As well as eating nutritious foods, Victoria urges us to make a few tweaks for a very merry and healthy Christmas. She suggests we reduce the sugar in cranberry sauce by making our own, using coconut sugar or stevia as a sweetener. And raw nuts, soaked overnight, are better than salted or roasted nuts.
‘As well as being more nutritious, raw nuts will be easier to digest. Avoiding too much salt will reduce water retention and stop us feeling bloated,’ advises Victoria.
‘If you’re having a salad with your Christmas meal, go for an olive oil and fresh lemon dressing to reduce calories and sugar, and to boost stomach acid and digestion. Ditch the milk or white chocolate in favour of the dark variety, which is lower in sugar and higher in antioxidants.’
Kindness Is Good For You
But Christmas isn’t just about eating. It’s also the season of goodwill when most of us try to practise kindness and gratitude, both of which, says Gill Hasson, coach and an author, will reduce our body’s inflammatory markers and make for a healthy Christmas. These markers, when raised, are linked with illness and diseases like cancer.
‘When we’re sad and depressed, our immune system is weakened and we’re more vulnerable to bugs and diseases,’ she explains. ‘But when we’re being kind and appreciative, and giving gifts, and hugs, our happy hormones flow, reducing our stress levels and making us healthier.’
According to Gill, the same goes for gratitude.
‘When we thank someone for doing something kind – like making us a cake or giving us a gift – our gratitude makes the other person feel good, but we also give ourselves and our mental health an enormous boost.’
A surprising and fun health benefit to Christmas is singing together, whether it’s a candle-lit carol service or belting out an old Slade number round a piano. Swedish research has found that singing helps us control our breathing and regulate our pulse and heartbeat.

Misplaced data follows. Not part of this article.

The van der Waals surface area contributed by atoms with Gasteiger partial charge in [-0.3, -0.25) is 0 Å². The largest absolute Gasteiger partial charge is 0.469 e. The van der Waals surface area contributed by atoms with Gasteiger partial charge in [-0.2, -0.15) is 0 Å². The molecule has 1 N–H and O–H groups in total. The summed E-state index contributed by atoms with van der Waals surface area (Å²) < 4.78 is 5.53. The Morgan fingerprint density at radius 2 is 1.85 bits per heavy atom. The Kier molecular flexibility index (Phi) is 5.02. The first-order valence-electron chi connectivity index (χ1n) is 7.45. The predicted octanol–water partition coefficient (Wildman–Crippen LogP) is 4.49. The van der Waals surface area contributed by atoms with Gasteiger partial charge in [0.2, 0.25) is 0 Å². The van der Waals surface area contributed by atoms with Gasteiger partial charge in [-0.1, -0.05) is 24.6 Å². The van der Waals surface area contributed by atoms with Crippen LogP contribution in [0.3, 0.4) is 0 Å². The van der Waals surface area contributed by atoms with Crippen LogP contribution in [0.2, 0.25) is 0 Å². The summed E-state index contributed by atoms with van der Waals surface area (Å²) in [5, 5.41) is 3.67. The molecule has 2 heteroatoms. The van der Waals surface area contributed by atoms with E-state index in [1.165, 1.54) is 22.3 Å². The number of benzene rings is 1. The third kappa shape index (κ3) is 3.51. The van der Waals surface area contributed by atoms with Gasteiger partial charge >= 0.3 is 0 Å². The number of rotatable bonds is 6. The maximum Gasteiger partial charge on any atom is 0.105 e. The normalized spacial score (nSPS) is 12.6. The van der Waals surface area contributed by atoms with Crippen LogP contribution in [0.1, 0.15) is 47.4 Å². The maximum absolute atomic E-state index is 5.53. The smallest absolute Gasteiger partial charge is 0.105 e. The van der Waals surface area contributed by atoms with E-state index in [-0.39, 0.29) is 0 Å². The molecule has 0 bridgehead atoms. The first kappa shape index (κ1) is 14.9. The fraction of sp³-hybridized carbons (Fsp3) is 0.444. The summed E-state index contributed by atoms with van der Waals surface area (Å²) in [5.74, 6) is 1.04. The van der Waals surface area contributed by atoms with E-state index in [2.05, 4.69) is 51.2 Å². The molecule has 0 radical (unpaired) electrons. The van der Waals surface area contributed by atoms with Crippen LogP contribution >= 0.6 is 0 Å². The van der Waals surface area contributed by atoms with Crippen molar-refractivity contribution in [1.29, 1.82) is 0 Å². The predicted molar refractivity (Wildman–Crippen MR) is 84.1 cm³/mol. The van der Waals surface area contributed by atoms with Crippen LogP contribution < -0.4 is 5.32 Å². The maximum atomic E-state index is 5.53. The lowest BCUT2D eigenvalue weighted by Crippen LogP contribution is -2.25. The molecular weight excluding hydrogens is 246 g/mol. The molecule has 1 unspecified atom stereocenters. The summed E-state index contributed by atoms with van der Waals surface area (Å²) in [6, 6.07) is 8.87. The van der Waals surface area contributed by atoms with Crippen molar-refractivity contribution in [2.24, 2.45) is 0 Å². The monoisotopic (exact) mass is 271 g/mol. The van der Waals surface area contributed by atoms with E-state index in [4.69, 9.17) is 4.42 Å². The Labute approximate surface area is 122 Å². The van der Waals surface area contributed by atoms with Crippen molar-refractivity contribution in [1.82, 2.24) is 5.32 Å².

‘The lovely thing about Christmas carols is most of us know the words,’ says Gill. ‘It’s about group consciousness – people come together and sing, sometimes in harmony!’
As for those 10,000 steps per day, Victoria Tipper says the weather in Dubai is perfect to be outdoors.
‘You don’t have to run a 10k race on Christmas Day, but doing something active will prepare your body for the feast that’s about to follow,’ she says. ‘Make it part of your day to go for a walk along the beach or in the park and especially over the festive season for a healthy Christmas. Walking or any exercise on an empty stomach improves the body’s insulin response, which means we’re less likely to store those extra calories as fat.
‘And if you really do plan to overdo your food, have one or two tablespoons of apple cider vinegar before meals, or ginger tea with meals, to boost digestion!’
Victoria Tipper is a qualified nutrition and life coach, who specialises in NLP, neuro-linguistic programming www.victoria-tipper.com
Gill Hasson is a trainer and writer who is based in Brighton, East Sussex in the UK. She is the author of Emotional Intelligence Pocketbook (Wiley) www.gillhasson.co.uk